Being on the fringes should have been, could have been lonely, but I was never lonely. Besides my core group of friends I had another group of friends with whom I spent most of my time. Those friends unfortunately weren't real, but I loved them all the same. These friends I found in the pages of books. Those books were my companions and I read like a fish breathes water.
I would read everywhere, anywhere, all the time. The books that I loved the most were fantasy or science fiction, but that didn't stop me from reading almost anything placed in front of me. I loved our English literature classes, I loved reading about history, biology, nature, science, but mostly I spent my time when not working or at school reading books about knights, sorcerers, wizards, maidens, dragons, devils, angels, other worlds, magic. It was marvelous. Even to this day I read, though not nearly as much as when I was a child - I blame my own busy brain and my increasing inability to focus, or to be honest, to sit and read without falling asleep - oh middle age.
One series, which I've kept with me since first discovering them in 1984 with the book, Spell for Chameleon, by Piers Anthony. The hero, Bink, is an outcast in his world, literally and figuratively. In his world, Xanth, every person has a special "magical" ability, from as mundane as causing a colored to spot to appear on a wall, to as grand as being able to transform other people into any living creature. Bink, it seems, has no such power, and as a result he is banished from the world for being different. Before being cast out he seeks help from the land's local magician, The good magician Humfrey. Ultimately his quest fails, and Bink is cast into our world, a place without magic.
The story takes a wonderful turn, and at one point finally Bink is returned to Xanth, and not only discovers his power, but finds that honor, goodness, truth aren't as apparent as he was taught growing up. Most importantly in the story Bink discovers love, with the character Chameleon, who also sought a cure for her malady, which was an ever evolving personality and persona. This book, so simple, and written for a young adult audience, created in my life a tone that was the basis for what would be rest of my life. Looking back, most kids were involved in sports, religion, social activities, I was swept away in these fantasy worlds, completely absorbed in the dream. At the time of reading them I didn't know that that parallels for reality was so closely running next to the fantasy world.
Bink, outcast, considered a loser because he was different, resonated with me, because at the same time I was dealing with the same types of issues. I was trying to understand at that early age my own sexual attractions, and besides that, much like Bink in his world, I in mine was considered an odd ball, a bit lonely, an outcast. My fantasy worlds were a life line, and they became my childhood gospels.
I've read 1,000s and 1,000s of books, some I have loved, some I just had to close the cover and shake my head. In those books though I am attracted to the characters who exhibit certain traits such as kindness, love, honor, passion, wisdom, truth, the desire to work for the good even when no reward is offered were the characters I loved the most. These characters were the basis of how I wanted to live my life. Looking back, with the clear focus of 20/20 vision of wisdom, I learned more from my fantasy life than I learned from characters such as Jesus, Moses, Abraham, Isaiah. My reading, entry into the fantasy world gave me the friends and mentors I couldn't find in the real world. Those books, little universes into their own right, gave me the power to grow into myself.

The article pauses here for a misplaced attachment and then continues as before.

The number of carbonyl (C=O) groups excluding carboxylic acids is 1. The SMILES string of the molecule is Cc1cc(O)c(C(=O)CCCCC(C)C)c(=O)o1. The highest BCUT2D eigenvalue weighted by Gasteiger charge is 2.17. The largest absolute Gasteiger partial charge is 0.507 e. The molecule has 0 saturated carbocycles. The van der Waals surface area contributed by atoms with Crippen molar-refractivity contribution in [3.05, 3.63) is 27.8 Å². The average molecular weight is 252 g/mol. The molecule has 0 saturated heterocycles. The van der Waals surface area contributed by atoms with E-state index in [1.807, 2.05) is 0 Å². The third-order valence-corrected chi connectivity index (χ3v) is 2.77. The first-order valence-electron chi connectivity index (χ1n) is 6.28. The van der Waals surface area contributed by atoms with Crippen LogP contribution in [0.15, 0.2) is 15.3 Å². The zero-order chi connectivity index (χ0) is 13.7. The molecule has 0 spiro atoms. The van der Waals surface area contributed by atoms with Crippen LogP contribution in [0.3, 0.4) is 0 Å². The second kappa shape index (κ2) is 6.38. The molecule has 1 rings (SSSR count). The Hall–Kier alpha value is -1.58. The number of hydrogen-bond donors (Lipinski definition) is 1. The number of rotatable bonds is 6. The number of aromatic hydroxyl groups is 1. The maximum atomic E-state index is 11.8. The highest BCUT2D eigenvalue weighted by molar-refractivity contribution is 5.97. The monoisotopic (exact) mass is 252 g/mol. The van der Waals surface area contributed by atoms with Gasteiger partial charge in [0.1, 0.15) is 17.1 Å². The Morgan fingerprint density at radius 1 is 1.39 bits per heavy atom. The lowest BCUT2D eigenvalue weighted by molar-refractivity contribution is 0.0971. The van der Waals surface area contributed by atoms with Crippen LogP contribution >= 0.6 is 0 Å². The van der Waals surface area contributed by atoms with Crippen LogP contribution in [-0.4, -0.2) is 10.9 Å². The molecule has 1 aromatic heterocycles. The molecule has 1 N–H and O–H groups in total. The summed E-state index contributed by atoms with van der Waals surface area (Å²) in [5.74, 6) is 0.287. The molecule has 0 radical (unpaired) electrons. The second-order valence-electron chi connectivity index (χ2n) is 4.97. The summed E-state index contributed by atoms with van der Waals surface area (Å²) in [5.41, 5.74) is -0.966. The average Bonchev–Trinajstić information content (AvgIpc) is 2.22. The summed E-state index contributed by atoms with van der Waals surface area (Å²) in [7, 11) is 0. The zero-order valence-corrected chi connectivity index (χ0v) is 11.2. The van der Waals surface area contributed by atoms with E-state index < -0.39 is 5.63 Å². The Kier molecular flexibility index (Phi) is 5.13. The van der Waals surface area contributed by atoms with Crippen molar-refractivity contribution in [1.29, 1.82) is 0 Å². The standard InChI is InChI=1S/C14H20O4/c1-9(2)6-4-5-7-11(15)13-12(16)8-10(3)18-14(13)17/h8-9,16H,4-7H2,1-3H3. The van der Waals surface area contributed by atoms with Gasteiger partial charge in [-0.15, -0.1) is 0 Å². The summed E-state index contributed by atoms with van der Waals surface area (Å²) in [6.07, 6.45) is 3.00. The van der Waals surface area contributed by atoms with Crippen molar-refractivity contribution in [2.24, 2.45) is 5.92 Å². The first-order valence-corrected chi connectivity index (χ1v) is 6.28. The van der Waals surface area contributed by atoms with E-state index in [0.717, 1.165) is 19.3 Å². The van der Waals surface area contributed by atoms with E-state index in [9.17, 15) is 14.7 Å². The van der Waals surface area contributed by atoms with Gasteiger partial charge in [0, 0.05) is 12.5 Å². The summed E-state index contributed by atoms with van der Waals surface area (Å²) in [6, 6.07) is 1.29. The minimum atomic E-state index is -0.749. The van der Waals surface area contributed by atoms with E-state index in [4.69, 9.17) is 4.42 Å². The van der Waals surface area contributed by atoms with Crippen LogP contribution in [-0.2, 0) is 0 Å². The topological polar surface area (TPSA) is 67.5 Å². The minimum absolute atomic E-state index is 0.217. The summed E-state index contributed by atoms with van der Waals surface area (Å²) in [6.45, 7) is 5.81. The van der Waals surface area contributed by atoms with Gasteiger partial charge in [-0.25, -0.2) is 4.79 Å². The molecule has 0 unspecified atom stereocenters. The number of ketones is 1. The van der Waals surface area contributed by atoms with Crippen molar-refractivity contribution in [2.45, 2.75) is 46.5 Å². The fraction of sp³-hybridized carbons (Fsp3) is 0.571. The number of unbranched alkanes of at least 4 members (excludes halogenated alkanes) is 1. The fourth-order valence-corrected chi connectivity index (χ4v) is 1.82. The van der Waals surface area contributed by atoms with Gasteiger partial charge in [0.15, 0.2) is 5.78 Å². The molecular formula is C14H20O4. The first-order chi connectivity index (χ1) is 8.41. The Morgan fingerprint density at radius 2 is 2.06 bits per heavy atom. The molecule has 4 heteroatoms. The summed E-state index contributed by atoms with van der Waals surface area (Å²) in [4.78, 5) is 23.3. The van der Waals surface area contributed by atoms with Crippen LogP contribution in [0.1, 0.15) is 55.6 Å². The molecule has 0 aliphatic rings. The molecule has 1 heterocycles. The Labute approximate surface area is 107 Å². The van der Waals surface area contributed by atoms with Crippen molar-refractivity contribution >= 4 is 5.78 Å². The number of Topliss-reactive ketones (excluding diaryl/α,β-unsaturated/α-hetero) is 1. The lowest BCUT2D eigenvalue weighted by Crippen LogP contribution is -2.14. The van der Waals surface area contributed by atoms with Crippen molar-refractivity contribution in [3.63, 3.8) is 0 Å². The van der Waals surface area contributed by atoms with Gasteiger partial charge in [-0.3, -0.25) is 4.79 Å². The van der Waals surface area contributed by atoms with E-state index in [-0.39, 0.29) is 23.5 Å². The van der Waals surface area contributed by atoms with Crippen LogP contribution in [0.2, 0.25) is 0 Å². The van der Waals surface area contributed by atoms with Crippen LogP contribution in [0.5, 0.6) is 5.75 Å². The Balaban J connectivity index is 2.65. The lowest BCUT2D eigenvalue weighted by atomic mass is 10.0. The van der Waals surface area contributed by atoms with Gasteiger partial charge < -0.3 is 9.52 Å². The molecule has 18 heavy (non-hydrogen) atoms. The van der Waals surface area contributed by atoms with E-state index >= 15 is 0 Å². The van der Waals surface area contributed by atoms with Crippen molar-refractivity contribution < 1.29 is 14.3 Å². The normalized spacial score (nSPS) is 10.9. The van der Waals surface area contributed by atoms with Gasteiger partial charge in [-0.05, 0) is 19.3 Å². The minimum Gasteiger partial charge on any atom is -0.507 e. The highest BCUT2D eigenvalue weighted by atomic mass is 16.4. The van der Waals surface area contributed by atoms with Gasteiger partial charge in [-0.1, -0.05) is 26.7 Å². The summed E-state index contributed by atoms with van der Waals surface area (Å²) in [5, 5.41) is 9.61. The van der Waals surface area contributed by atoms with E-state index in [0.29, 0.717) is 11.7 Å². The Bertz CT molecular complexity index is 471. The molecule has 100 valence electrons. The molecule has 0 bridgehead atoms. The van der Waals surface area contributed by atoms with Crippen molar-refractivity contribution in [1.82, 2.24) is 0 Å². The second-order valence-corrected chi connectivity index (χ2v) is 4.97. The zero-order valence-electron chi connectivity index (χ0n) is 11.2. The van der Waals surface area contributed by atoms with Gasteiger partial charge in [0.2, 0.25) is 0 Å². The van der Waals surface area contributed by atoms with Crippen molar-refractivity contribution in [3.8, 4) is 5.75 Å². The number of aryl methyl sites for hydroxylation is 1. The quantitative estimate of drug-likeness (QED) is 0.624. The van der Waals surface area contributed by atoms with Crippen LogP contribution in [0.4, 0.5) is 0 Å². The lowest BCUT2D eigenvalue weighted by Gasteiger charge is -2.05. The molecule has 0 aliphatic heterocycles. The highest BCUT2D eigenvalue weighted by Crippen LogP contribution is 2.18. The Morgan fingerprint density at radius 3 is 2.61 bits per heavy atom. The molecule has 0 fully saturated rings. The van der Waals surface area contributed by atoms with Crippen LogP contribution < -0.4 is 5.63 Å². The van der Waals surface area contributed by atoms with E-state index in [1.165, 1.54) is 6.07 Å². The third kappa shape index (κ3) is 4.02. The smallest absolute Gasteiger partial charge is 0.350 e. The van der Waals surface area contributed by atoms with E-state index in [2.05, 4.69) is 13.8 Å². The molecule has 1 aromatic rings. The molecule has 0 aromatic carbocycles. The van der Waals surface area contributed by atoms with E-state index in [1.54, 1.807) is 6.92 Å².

I still read some of those books from my boyhood. I've read "Spell for Chameleon 40 or 50 times in my life. I still read it, and will probably read it again this year. I know how the book ends, the twists, the turns, the story line. Yet as I read it, while it hasn't changed, I have changed. I have continued to evolve and grow in life. I love to see the friends I made in that book again and again, they're always there waiting for me. The message of the story, the underlying current is still true. Don't judge a book by its cover. Kindness and selfless acts are more rewarding than selfishness and mean-spiritedness. Love is worth fighting for. Passion keeps the heart pumping. Lies only beget lies, truth and honesty, are liberating. Being a loving human and loving fellow humans is the reward that makes life joyful.
My friends in those pages still wait for me. They're there to greet me. They're there to remind me of my boyhood fantasies to be a great person. They remind me that even though I'm different, it's my differences from others that are my gift. Bink was cast out; I was cast out as a gay man, as an atheist. Bink was brought back by his own actions of honor and love. I have found myself because of my own honor and love. Bink realized that his life was special not because he was going to fit into the standard of what was expected, but because his life was his own, he was special because he was Bink. Chameleon tried to hid her true self because not everyone loved every aspect of it. She learned from Bink and her own self discovery that she didn't outside people to love her, she need to love herself for who she was. Chameleon needed to be Chameleon. My life has become increasingly rich, rewarding, and wonderful because I no longer try to conform to society's definition of normal. I'm a gay man, married to another man (yes MARRIED). I'm a former Roman Catholic Priest who is an atheist. I've lost friends in life but have in losing some of those friends found a new family. I surround myself with positive energy and people. I cast out hatred and darkness. I chose to live my greatness in its own unique way.
Time to go, my friends are waiting.